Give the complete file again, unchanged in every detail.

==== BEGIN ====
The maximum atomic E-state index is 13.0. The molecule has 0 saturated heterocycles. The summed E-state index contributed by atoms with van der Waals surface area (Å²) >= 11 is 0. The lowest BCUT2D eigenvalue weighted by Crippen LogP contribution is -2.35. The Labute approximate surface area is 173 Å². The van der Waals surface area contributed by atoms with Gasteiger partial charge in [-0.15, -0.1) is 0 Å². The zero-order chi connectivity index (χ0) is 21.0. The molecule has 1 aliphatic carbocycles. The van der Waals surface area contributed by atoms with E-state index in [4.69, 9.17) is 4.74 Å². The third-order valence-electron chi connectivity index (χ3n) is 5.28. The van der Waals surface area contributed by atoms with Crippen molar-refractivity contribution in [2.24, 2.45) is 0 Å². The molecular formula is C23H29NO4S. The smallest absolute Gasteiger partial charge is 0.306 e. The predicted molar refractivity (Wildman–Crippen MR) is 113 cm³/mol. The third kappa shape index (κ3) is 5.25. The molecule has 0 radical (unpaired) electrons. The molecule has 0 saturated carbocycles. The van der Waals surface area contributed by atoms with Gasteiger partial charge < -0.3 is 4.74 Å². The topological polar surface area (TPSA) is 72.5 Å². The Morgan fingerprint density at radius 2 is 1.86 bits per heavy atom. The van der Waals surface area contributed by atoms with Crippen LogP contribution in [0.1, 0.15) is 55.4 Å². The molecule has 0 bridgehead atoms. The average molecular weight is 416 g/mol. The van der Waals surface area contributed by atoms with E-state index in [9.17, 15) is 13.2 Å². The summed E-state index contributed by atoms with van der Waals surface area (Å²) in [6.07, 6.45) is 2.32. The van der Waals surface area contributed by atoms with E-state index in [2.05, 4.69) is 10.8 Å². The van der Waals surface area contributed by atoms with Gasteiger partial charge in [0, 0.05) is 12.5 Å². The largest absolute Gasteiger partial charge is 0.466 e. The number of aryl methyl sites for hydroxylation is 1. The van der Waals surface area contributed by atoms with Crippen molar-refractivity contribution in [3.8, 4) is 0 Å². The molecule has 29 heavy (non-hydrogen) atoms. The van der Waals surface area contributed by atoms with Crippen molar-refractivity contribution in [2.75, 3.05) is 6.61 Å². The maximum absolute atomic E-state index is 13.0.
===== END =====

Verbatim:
The maximum atomic E-state index is 13.0. The molecule has 0 saturated heterocycles. The summed E-state index contributed by atoms with van der Waals surface area (Å²) >= 11 is 0. The lowest BCUT2D eigenvalue weighted by Crippen LogP contribution is -2.35. The Labute approximate surface area is 173 Å². The van der Waals surface area contributed by atoms with Gasteiger partial charge in [-0.15, -0.1) is 0 Å². The zero-order chi connectivity index (χ0) is 21.0. The molecule has 1 aliphatic carbocycles. The van der Waals surface area contributed by atoms with E-state index in [4.69, 9.17) is 4.74 Å². The third-order valence-electron chi connectivity index (χ3n) is 5.28. The van der Waals surface area contributed by atoms with Crippen molar-refractivity contribution in [2.24, 2.45) is 0 Å². The molecular formula is C23H29NO4S. The smallest absolute Gasteiger partial charge is 0.306 e. The predicted molar refractivity (Wildman–Crippen MR) is 113 cm³/mol. The third kappa shape index (κ3) is 5.25. The molecule has 0 radical (unpaired) electrons. The molecule has 0 saturated carbocycles. The van der Waals surface area contributed by atoms with Gasteiger partial charge < -0.3 is 4.74 Å². The topological polar surface area (TPSA) is 72.5 Å². The Morgan fingerprint density at radius 2 is 1.86 bits per heavy atom. The van der Waals surface area contributed by atoms with Crippen LogP contribution in [0.1, 0.15) is 55.4 Å². The molecule has 0 bridgehead atoms. The average molecular weight is 416 g/mol. The van der Waals surface area contributed by atoms with E-state index in [9.17, 15) is 13.2 Å². The summed E-state index contributed by atoms with van der Waals surface area (Å²) in [6.07, 6.45) is 2.32. The van der Waals surface area contributed by atoms with E-state index in [2.05, 4.69) is 10.8 Å². The van der Waals surface area contributed by atoms with Gasteiger partial charge in [0, 0.05) is 12.5 Å². The largest absolute Gasteiger partial charge is 0.466 e. The number of aryl methyl sites for hydroxylation is 1. The van der Waals surface area contributed by atoms with Crippen molar-refractivity contribution in [3.8, 4) is 0 Å². The molecule has 29 heavy (non-hydrogen) atoms. The van der Waals surface area contributed by atoms with Crippen molar-refractivity contribution in [2.75, 3.05) is 6.61 Å². The maximum absolute atomic E-state index is 13.0.